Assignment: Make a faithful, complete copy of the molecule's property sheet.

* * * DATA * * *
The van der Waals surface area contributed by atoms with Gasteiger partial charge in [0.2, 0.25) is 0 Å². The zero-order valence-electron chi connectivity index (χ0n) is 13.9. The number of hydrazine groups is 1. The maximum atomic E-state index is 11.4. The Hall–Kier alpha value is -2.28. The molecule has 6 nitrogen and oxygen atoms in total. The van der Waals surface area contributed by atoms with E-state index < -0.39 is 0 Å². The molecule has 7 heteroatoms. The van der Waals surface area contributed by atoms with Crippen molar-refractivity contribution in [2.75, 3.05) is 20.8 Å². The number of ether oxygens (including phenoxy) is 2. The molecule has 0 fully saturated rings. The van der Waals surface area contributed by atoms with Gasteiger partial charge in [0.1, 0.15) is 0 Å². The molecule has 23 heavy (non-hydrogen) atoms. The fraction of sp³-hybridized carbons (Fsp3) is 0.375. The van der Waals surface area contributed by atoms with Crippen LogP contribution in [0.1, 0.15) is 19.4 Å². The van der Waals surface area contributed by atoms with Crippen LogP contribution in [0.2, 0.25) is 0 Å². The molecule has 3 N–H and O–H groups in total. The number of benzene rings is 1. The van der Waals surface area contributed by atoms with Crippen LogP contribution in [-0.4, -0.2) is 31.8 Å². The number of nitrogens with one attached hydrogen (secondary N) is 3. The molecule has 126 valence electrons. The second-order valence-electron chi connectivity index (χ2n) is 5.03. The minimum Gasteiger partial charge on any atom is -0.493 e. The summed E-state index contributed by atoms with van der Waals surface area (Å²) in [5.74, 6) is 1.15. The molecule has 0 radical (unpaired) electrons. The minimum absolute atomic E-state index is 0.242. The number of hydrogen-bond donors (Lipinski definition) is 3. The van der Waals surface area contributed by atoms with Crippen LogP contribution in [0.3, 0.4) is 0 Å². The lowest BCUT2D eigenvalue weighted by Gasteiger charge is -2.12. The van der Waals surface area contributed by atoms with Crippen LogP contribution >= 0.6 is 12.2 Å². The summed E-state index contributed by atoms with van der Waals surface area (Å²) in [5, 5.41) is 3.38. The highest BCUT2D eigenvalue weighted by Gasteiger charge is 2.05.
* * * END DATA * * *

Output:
The van der Waals surface area contributed by atoms with Gasteiger partial charge in [0.2, 0.25) is 0 Å². The zero-order valence-electron chi connectivity index (χ0n) is 13.9. The number of hydrazine groups is 1. The maximum atomic E-state index is 11.4. The Hall–Kier alpha value is -2.28. The molecule has 6 nitrogen and oxygen atoms in total. The van der Waals surface area contributed by atoms with E-state index < -0.39 is 0 Å². The molecule has 7 heteroatoms. The van der Waals surface area contributed by atoms with Crippen molar-refractivity contribution in [2.75, 3.05) is 20.8 Å². The number of ether oxygens (including phenoxy) is 2. The molecule has 0 fully saturated rings. The van der Waals surface area contributed by atoms with Gasteiger partial charge in [0.1, 0.15) is 0 Å². The molecule has 23 heavy (non-hydrogen) atoms. The fraction of sp³-hybridized carbons (Fsp3) is 0.375. The van der Waals surface area contributed by atoms with Crippen LogP contribution in [0.1, 0.15) is 19.4 Å². The van der Waals surface area contributed by atoms with Crippen LogP contribution in [0.2, 0.25) is 0 Å². The molecule has 3 N–H and O–H groups in total. The number of benzene rings is 1. The van der Waals surface area contributed by atoms with Crippen LogP contribution in [-0.4, -0.2) is 31.8 Å². The number of nitrogens with one attached hydrogen (secondary N) is 3. The molecule has 126 valence electrons. The second-order valence-electron chi connectivity index (χ2n) is 5.03. The minimum Gasteiger partial charge on any atom is -0.493 e. The summed E-state index contributed by atoms with van der Waals surface area (Å²) in [5.74, 6) is 1.15. The molecule has 0 radical (unpaired) electrons. The minimum absolute atomic E-state index is 0.242. The number of hydrogen-bond donors (Lipinski definition) is 3. The van der Waals surface area contributed by atoms with Crippen LogP contribution in [0.3, 0.4) is 0 Å². The lowest BCUT2D eigenvalue weighted by Gasteiger charge is -2.12. The van der Waals surface area contributed by atoms with Crippen LogP contribution >= 0.6 is 12.2 Å². The summed E-state index contributed by atoms with van der Waals surface area (Å²) in [5, 5.41) is 3.38. The highest BCUT2D eigenvalue weighted by Gasteiger charge is 2.05.